Czerny Op 335 #28, 3 versions
Updated: Mar 21, 2019
Chorales, anthems, hymns can all be very useful in your repertory. You can play them slowly and softly for adagio, for pas marche across the floor, or loudly and majestically for grands battements. There’s always a grim possibility of offending the religious sensibilities of someone in class, so I avoid well-known hymns. On the other hand Bach’s chorales, while explicitly liturgical, have a special secular status as great music (for their harmonizations and voice-leading) and as the bases for his chorale prelude masterpieces.
Czerny’s organ-postlude-like #28 seems to have no definite religious associations, and you can make it sound many different ways, especially if you don’t restrict yourself to tempo and dynamics, but work out ways to turn the lower voices into an arpeggio accompaniment to the soprano line. One possible problem: Czerny’s second phrase begins on the third beat of m4. You may hear the third and fourth beats of m 4 as an anacrusis to m 5, but I hear the third beat as “one” (a downbeat) and analyze m 4 as an enjambment of phrases one and two. In either case, I feel there’s ambiguity in finding the “one” of the second phrase, and I see this as a problem for which there are different solutions.
Op 335 #28, 1st version: 4/4 “Postlude,” 8 sets of 8-count phrases
This is my performance of #28 slowed to the tempo of a typical 4/4 adagio, the quarter @75. I provide a score to show my solution to the problem with the start of Czerny’s second phrase: I lengthen his cadence at m 4, start his second phrase with m 5, and cut beats 2 and 3 from his m 8. My score is only of the first 8 measures, since the rest of my performance is Czerny’s text (in the B section I take the second ending), except that I telescope his 2-bar cadence into one bar.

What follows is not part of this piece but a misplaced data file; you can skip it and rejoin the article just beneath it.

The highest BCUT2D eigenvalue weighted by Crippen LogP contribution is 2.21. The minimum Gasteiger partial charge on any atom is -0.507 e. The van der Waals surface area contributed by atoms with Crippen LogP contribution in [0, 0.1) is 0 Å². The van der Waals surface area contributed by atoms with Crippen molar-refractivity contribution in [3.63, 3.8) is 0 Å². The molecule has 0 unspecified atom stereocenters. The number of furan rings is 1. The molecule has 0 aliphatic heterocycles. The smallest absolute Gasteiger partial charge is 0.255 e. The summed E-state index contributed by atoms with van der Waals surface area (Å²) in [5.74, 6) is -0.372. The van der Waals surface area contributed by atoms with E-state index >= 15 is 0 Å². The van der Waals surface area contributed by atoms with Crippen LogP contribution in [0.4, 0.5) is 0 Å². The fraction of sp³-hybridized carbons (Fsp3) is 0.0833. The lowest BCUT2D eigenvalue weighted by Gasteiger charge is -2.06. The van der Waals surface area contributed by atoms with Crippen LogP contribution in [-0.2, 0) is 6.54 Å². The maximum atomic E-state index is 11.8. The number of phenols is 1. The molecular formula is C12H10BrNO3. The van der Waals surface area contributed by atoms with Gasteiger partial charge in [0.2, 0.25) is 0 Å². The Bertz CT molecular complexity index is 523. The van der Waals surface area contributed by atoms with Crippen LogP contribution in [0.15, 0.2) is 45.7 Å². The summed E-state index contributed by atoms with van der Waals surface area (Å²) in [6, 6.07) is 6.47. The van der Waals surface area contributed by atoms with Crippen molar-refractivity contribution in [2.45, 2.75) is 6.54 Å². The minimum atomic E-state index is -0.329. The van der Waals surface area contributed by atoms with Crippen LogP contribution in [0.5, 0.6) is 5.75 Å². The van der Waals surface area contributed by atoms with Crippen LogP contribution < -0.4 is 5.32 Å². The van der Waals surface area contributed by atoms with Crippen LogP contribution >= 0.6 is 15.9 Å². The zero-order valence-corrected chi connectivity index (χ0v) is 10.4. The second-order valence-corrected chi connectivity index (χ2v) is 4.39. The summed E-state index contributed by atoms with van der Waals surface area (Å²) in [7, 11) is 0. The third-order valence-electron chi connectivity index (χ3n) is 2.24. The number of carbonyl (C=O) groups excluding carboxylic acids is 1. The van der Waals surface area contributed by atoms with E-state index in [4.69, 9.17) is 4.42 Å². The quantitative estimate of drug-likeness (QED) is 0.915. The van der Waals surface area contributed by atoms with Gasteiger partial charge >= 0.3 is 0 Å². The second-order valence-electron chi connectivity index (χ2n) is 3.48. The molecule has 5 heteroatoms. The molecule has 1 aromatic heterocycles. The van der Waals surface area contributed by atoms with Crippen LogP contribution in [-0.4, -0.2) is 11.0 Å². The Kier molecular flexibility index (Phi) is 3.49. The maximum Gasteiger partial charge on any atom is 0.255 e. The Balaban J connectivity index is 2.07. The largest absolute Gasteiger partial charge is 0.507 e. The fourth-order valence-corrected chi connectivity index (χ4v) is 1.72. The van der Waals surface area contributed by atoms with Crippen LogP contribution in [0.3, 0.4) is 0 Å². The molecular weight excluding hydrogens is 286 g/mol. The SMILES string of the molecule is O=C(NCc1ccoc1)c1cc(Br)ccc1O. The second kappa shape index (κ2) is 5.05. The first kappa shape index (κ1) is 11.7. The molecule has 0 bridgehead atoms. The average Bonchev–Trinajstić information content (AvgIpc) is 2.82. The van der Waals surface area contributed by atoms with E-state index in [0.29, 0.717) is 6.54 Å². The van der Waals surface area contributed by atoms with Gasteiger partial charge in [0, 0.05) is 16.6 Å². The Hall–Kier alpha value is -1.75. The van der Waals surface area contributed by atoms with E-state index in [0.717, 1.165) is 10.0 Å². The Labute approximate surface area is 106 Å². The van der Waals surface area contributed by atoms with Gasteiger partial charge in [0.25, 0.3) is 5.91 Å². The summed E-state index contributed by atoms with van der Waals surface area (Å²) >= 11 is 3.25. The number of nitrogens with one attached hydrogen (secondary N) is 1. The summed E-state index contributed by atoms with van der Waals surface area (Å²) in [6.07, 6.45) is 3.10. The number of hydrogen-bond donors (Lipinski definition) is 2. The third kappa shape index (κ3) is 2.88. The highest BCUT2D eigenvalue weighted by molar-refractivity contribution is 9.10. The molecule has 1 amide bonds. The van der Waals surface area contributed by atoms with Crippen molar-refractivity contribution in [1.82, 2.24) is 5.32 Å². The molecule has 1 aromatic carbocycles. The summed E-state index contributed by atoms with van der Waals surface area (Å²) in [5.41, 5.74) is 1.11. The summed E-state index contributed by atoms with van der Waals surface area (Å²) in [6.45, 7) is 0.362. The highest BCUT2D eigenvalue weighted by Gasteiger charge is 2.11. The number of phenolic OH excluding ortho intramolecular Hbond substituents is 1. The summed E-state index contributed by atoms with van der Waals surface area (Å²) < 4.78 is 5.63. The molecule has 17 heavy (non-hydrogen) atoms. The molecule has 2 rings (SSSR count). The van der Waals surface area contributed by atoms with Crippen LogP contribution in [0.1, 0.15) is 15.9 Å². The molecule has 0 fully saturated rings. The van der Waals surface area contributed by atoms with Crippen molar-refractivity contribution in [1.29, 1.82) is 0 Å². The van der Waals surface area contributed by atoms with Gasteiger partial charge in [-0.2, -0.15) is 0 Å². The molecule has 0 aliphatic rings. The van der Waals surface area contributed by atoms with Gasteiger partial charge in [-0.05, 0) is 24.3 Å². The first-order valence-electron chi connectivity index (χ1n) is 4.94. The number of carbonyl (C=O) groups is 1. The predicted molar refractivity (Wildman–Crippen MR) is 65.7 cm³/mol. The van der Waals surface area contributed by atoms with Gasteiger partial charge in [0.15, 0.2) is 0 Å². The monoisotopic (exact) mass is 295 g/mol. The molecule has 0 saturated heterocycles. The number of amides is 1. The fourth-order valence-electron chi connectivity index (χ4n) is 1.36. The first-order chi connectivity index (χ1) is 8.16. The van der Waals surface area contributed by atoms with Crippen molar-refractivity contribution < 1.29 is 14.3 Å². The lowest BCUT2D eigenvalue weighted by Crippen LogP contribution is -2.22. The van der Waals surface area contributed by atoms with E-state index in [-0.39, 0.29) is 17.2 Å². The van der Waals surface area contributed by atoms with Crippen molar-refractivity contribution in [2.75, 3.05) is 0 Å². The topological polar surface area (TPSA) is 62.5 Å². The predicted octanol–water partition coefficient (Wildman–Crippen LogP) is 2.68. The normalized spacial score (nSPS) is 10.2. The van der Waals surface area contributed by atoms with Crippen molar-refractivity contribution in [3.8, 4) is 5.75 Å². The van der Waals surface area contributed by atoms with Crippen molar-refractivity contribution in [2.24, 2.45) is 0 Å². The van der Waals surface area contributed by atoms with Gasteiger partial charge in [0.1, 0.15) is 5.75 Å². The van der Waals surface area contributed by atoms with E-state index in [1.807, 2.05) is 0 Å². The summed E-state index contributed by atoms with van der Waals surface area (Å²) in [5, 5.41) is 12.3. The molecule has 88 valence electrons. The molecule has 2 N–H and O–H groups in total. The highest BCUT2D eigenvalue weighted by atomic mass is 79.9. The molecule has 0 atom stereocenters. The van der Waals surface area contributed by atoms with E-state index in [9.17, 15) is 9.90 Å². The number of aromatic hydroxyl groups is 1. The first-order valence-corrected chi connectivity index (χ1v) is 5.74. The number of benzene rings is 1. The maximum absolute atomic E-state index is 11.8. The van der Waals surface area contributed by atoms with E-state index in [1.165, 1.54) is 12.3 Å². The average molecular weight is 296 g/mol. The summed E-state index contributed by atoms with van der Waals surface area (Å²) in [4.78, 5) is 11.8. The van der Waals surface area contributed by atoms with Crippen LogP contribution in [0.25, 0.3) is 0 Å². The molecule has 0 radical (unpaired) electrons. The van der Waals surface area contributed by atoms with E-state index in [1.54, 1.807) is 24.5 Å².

With an arpeggiated accompaniment for Czerny’s soprano line, and bringing the tempo back up, #28 becomes an energetic Song Without Words. I worked out two such accompaniments, one in 16ths and one in triplet 16ths, and I provide a score for both. For convenience I write out in full the accompaniments for the first phrase of Czerny’s tune. For the rest of the piece I indicate with chords the voicings I’ve chosen for the accompaniment in 16ths and triplet 16ths. But I’ve also written out in full the accompaniments for Czerny’s 5th phrase (mm 17-20). I wanted to preserve the robust bass sequence Czerny introduces in mm 17-18, and that required a change of pattern for the inner voices. My preferred distribution between the hands is indicated in the staffs: notes in the treble are played with the RH, and notes in the bass are played with the LH.
Op 335 #28, 2nd version: 4/4 con moto Song Without Words, 8 sets of 8-count phrases
This is my performance of #28 with the 16ths accompaniment.
Op 335 #28, 3rd version: 4/4 con moto Song Without Words, 8 sets of 8-count phrases
This is my performance of #28 with the triplet 16ths accompaniment. I feel the triplets arrangement is more effective because with 6 notes to the quarter you can fill out more of Czerny’s harmonies and more of the lower range of the piano to intensify the swirl and power under Czerny’s majestic tune.